There are also other kinds of neuropsychological tests. One test lists the names of several colors, but with each word displayed in a color that does not match the color named by the written word (for example, the word "blue" written in red letters, as shown in the graphic below). The goal for the person taking this test is to say out loud the color of the text, rather than the name of the color it spells. This exercise tests the brain’s flexibility in switching tasks.

Graphic of a color and word test used to test cognitive dysfunction.

Although certain antibody profiles and other blood tests can identify lupus kidney disease, for example, at this time no single blood test predicts lupus brain disease. With regard to imaging of the brain, standard brain MRI scans commonly show some abnormalities in lupus patients, but these abnormalities do not seem to be associated with brain fog or poor cognition. Functional MRIs, as discussed earlier, may show indications of slower cognitive processing speed.

What are the risks for developing lupus fog?

To date, researchers have not studied the risk of developing lupus fog. However, several studies have looked at the risk for developing dementia in people with lupus. Dementia is a much more serious phenomenon than lupus fog. These studies agree that the risk for dementia in SLE patients is 1.5 to 2 times that of the risk in normal people. However, the absolute risk is only about 3% overall – quite a small risk.1 2

The differences in cognitive dysfunction among those with lupus versus those without it are often due to several factors. The stage of the disease, differences in the diagnoses made by physicians, and the differences among populations in a particular study can all influence the research study results (namely, the recorded changes in learning and memory).

What are current treatments for lupus fog?

Current treatments involve the use of corticosteroids. Another approach is using the medications that largely come from modern psychiatry, such as those used for sleep disorders, and other drugs such as stimulants to improve cognitive processing efficiency.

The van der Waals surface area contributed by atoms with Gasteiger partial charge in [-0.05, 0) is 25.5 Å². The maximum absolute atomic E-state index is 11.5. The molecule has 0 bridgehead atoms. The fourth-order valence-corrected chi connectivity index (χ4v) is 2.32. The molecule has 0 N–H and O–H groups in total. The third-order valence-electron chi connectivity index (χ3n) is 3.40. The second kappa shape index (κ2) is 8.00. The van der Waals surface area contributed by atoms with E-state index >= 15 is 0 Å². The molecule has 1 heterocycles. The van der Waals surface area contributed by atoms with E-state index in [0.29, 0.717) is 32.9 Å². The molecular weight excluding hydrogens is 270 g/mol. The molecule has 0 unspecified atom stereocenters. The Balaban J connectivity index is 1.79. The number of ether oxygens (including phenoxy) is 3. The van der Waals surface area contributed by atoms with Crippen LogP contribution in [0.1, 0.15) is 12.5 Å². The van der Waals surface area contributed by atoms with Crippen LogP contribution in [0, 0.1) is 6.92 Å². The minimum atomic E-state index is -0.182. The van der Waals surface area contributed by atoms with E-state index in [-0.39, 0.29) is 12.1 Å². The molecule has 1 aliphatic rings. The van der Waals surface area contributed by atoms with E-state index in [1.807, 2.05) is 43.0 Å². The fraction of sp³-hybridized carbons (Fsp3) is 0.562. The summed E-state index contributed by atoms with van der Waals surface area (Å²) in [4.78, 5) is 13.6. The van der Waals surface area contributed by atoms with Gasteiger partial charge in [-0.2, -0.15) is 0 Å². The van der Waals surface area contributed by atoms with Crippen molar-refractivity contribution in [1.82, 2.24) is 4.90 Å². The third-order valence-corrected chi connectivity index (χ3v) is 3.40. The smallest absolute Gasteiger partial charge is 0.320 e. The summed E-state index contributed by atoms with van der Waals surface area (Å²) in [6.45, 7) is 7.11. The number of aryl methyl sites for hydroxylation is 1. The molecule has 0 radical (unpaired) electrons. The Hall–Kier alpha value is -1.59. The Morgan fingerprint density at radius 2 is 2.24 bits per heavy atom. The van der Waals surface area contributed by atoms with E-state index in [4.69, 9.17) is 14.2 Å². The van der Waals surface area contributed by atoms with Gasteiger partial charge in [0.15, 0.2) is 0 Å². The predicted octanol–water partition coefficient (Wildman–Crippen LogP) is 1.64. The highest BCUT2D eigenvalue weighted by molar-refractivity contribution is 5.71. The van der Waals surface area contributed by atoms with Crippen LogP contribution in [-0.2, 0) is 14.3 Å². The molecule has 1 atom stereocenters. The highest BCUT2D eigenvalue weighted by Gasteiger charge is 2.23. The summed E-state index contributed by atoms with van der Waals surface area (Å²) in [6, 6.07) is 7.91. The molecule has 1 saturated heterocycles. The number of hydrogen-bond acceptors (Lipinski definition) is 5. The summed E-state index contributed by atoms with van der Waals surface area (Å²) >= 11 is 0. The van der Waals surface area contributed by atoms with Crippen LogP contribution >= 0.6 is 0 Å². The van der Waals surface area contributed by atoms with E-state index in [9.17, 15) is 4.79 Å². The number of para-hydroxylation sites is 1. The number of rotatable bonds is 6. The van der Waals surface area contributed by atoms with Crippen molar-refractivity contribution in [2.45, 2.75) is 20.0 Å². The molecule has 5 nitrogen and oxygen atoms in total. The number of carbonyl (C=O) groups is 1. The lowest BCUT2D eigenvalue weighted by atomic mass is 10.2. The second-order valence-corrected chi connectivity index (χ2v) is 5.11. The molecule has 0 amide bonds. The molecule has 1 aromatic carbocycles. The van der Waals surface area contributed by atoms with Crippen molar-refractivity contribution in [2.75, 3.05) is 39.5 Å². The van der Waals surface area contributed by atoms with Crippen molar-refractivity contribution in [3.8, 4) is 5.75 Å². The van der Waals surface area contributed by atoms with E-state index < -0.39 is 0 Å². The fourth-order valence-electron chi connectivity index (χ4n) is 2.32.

What research is being conducted for lupus fog?

Research in this area is quite active. Using very advanced technologies, researchers have found some possible mechanisms for lupus fog. Based on these mechanisms, they have proposed using a type of blood pressure medication called an angiotensin converting enzyme inhibitor, or ACE inhibitor, to reduce the symptoms of lupus fog. Clinical trials to test whether this will be effective are underway, including a trial at HSS.

What is the outlook for people with lupus fog?

Cognitive dysfunction occurs in many people with lupus, but it is usually not severe. Likewise, lupus fog usually does not progress to the level of dementia or Alzheimer’s disease. There is more hope than ever before that we will both better understand lupus fog and have more effective, safe treatments to offer patients in the near future.

If you experience episodes of lupus fog, do not panic, and do not think that you are crazy. Do bring this issue to your doctor’s attention. Talk to your doctor to learn about treatments and strategies to manage your life with lupus fog.

Footnotes

  1. Wotton CJ, Goldacre MJ. Associations between specific autoimmune diseases and subsequent dementia: retrospective record-linkage cohort study, UK. J Epidemiol Community Health. 2017 Jun;71(6):576-583. doi: 10.1136/jech-2016-207809. Epub 2017 Mar 1. PMID: 28249989.
  2. Hanly JG, Kozora E, Beyea SD, Birnbaum J. Review: Nervous System Disease in Systemic Lupus Erythematosus: Current Status and Future Directions. Arthritis Rheumatol. 2019 Jan;71(1):33-42. doi: 10.1002/art.40591. Epub 2018 Nov 24. PMID: 29927108.
 

Original presentation date: January 26, 2017.


Authors

Image - Photo of Michael D. Lockshin, MD
Michael D. Lockshin, MD
Attending Rheumatologist, Hospital for Special Surgery
Director, Barbara Volcker Center for Women and Rheumatic Disease